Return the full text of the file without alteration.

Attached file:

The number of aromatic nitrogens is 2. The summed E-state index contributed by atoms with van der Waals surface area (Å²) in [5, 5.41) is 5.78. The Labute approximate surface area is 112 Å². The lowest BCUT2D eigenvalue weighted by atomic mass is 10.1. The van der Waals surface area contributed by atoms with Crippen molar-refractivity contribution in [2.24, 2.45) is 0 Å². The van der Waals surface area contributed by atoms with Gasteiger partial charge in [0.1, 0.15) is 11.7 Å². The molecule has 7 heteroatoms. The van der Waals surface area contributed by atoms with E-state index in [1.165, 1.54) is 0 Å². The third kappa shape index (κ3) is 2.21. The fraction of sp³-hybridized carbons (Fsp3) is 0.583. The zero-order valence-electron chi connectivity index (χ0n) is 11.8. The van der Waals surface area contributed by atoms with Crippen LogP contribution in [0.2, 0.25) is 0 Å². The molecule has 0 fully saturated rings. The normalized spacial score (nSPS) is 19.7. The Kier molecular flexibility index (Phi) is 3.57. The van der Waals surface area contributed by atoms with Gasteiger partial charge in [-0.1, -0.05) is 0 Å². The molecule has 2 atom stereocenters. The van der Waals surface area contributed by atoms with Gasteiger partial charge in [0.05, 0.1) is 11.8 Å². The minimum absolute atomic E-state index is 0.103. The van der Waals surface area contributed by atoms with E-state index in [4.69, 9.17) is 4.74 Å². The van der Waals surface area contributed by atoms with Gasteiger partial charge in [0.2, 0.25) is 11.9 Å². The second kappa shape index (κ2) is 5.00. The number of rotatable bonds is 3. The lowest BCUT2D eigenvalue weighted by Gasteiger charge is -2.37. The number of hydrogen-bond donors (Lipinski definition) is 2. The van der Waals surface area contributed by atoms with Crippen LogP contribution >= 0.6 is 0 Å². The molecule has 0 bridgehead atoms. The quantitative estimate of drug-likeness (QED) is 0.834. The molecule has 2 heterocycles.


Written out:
The number of aromatic nitrogens is 2. The summed E-state index contributed by atoms with van der Waals surface area (Å²) in [5, 5.41) is 5.78. The Labute approximate surface area is 112 Å². The lowest BCUT2D eigenvalue weighted by atomic mass is 10.1. The van der Waals surface area contributed by atoms with Crippen molar-refractivity contribution in [2.24, 2.45) is 0 Å². The van der Waals surface area contributed by atoms with Gasteiger partial charge in [0.1, 0.15) is 11.7 Å². The molecule has 7 heteroatoms. The van der Waals surface area contributed by atoms with E-state index in [1.165, 1.54) is 0 Å². The third kappa shape index (κ3) is 2.21. The fraction of sp³-hybridized carbons (Fsp3) is 0.583. The zero-order valence-electron chi connectivity index (χ0n) is 11.8. The van der Waals surface area contributed by atoms with Crippen LogP contribution in [0.2, 0.25) is 0 Å². The molecule has 0 fully saturated rings. The normalized spacial score (nSPS) is 19.7. The Kier molecular flexibility index (Phi) is 3.57. The van der Waals surface area contributed by atoms with Gasteiger partial charge in [-0.1, -0.05) is 0 Å². The molecule has 2 atom stereocenters. The van der Waals surface area contributed by atoms with Gasteiger partial charge in [0.05, 0.1) is 11.8 Å². The minimum absolute atomic E-state index is 0.103. The van der Waals surface area contributed by atoms with E-state index in [4.69, 9.17) is 4.74 Å². The van der Waals surface area contributed by atoms with Gasteiger partial charge in [0.2, 0.25) is 11.9 Å². The second kappa shape index (κ2) is 5.00. The number of rotatable bonds is 3. The lowest BCUT2D eigenvalue weighted by Gasteiger charge is -2.37. The number of hydrogen-bond donors (Lipinski definition) is 2. The van der Waals surface area contributed by atoms with Crippen LogP contribution >= 0.6 is 0 Å². The molecule has 0 bridgehead atoms. The quantitative estimate of drug-likeness (QED) is 0.834. The molecule has 2 heterocycles.